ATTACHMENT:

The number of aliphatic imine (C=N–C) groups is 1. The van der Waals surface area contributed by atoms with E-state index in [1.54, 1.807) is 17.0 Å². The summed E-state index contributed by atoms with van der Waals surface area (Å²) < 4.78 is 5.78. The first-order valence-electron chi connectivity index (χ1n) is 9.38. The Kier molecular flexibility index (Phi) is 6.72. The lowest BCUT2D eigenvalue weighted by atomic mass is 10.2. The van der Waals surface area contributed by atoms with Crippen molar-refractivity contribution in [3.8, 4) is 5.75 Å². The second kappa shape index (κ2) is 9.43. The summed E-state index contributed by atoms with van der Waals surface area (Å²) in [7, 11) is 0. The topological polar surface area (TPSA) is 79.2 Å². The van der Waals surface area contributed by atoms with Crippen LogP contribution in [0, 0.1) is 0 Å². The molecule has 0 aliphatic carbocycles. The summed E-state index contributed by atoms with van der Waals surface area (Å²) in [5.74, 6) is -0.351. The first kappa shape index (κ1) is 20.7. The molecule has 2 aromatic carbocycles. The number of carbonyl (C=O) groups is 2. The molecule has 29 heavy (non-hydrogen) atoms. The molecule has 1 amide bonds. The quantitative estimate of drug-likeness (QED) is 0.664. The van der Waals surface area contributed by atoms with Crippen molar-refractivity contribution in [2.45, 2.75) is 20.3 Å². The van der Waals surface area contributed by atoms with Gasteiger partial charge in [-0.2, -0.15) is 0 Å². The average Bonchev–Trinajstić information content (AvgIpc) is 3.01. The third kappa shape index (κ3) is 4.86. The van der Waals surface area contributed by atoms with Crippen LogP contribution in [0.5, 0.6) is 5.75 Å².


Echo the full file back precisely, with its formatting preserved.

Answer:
The number of aliphatic imine (C=N–C) groups is 1. The van der Waals surface area contributed by atoms with E-state index in [1.54, 1.807) is 17.0 Å². The summed E-state index contributed by atoms with van der Waals surface area (Å²) < 4.78 is 5.78. The first-order valence-electron chi connectivity index (χ1n) is 9.38. The Kier molecular flexibility index (Phi) is 6.72. The lowest BCUT2D eigenvalue weighted by atomic mass is 10.2. The van der Waals surface area contributed by atoms with Crippen molar-refractivity contribution in [3.8, 4) is 5.75 Å². The second kappa shape index (κ2) is 9.43. The summed E-state index contributed by atoms with van der Waals surface area (Å²) in [7, 11) is 0. The topological polar surface area (TPSA) is 79.2 Å². The van der Waals surface area contributed by atoms with Crippen LogP contribution in [0, 0.1) is 0 Å². The molecule has 0 aliphatic carbocycles. The summed E-state index contributed by atoms with van der Waals surface area (Å²) in [5.74, 6) is -0.351. The first kappa shape index (κ1) is 20.7. The molecule has 2 aromatic carbocycles. The number of carbonyl (C=O) groups is 2. The molecule has 29 heavy (non-hydrogen) atoms. The molecule has 1 amide bonds. The quantitative estimate of drug-likeness (QED) is 0.664. The van der Waals surface area contributed by atoms with Crippen molar-refractivity contribution in [2.45, 2.75) is 20.3 Å². The van der Waals surface area contributed by atoms with Gasteiger partial charge in [-0.2, -0.15) is 0 Å². The average Bonchev–Trinajstić information content (AvgIpc) is 3.01. The third kappa shape index (κ3) is 4.86. The van der Waals surface area contributed by atoms with Crippen LogP contribution in [0.5, 0.6) is 5.75 Å².